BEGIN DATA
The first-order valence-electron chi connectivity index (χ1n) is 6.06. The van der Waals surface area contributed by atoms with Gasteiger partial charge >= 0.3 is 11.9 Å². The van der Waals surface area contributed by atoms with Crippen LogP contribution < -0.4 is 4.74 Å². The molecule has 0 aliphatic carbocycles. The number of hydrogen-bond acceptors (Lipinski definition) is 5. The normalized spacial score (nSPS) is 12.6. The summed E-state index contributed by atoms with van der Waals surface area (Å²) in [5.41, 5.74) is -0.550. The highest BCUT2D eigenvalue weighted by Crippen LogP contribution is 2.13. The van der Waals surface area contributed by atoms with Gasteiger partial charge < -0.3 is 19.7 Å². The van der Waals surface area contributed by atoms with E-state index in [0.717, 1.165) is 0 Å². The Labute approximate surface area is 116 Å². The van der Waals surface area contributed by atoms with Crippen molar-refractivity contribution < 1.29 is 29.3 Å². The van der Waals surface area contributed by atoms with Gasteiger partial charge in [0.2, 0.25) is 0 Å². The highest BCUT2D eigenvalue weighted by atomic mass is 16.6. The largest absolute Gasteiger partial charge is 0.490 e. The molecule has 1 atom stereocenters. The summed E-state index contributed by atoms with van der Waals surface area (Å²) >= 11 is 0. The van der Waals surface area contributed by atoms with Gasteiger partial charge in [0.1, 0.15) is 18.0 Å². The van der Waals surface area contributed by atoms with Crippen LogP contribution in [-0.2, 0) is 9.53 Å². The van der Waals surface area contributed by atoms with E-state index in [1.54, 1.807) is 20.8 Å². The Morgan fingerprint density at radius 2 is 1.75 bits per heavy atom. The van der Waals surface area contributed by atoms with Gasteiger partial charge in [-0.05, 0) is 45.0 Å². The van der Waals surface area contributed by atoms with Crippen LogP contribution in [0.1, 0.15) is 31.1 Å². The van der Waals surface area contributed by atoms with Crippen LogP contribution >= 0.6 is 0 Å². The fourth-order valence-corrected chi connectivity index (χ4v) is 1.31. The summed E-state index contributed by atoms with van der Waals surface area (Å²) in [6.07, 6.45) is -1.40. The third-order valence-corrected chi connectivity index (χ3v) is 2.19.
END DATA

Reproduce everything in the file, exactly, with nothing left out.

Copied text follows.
The first-order valence-electron chi connectivity index (χ1n) is 6.06. The van der Waals surface area contributed by atoms with Gasteiger partial charge >= 0.3 is 11.9 Å². The van der Waals surface area contributed by atoms with Crippen LogP contribution < -0.4 is 4.74 Å². The molecule has 0 aliphatic carbocycles. The number of hydrogen-bond acceptors (Lipinski definition) is 5. The normalized spacial score (nSPS) is 12.6. The summed E-state index contributed by atoms with van der Waals surface area (Å²) in [5.41, 5.74) is -0.550. The highest BCUT2D eigenvalue weighted by Crippen LogP contribution is 2.13. The van der Waals surface area contributed by atoms with Gasteiger partial charge < -0.3 is 19.7 Å². The van der Waals surface area contributed by atoms with E-state index in [0.717, 1.165) is 0 Å². The Labute approximate surface area is 116 Å². The van der Waals surface area contributed by atoms with Crippen molar-refractivity contribution < 1.29 is 29.3 Å². The van der Waals surface area contributed by atoms with Gasteiger partial charge in [0.2, 0.25) is 0 Å². The highest BCUT2D eigenvalue weighted by atomic mass is 16.6. The largest absolute Gasteiger partial charge is 0.490 e. The molecule has 1 atom stereocenters. The summed E-state index contributed by atoms with van der Waals surface area (Å²) >= 11 is 0. The van der Waals surface area contributed by atoms with Gasteiger partial charge in [0.1, 0.15) is 18.0 Å². The van der Waals surface area contributed by atoms with Crippen LogP contribution in [-0.2, 0) is 9.53 Å². The van der Waals surface area contributed by atoms with E-state index in [1.54, 1.807) is 20.8 Å². The Morgan fingerprint density at radius 2 is 1.75 bits per heavy atom. The van der Waals surface area contributed by atoms with Gasteiger partial charge in [-0.05, 0) is 45.0 Å². The van der Waals surface area contributed by atoms with Crippen LogP contribution in [0.1, 0.15) is 31.1 Å². The van der Waals surface area contributed by atoms with Crippen LogP contribution >= 0.6 is 0 Å². The fourth-order valence-corrected chi connectivity index (χ4v) is 1.31. The summed E-state index contributed by atoms with van der Waals surface area (Å²) in [6.07, 6.45) is -1.40. The third-order valence-corrected chi connectivity index (χ3v) is 2.19.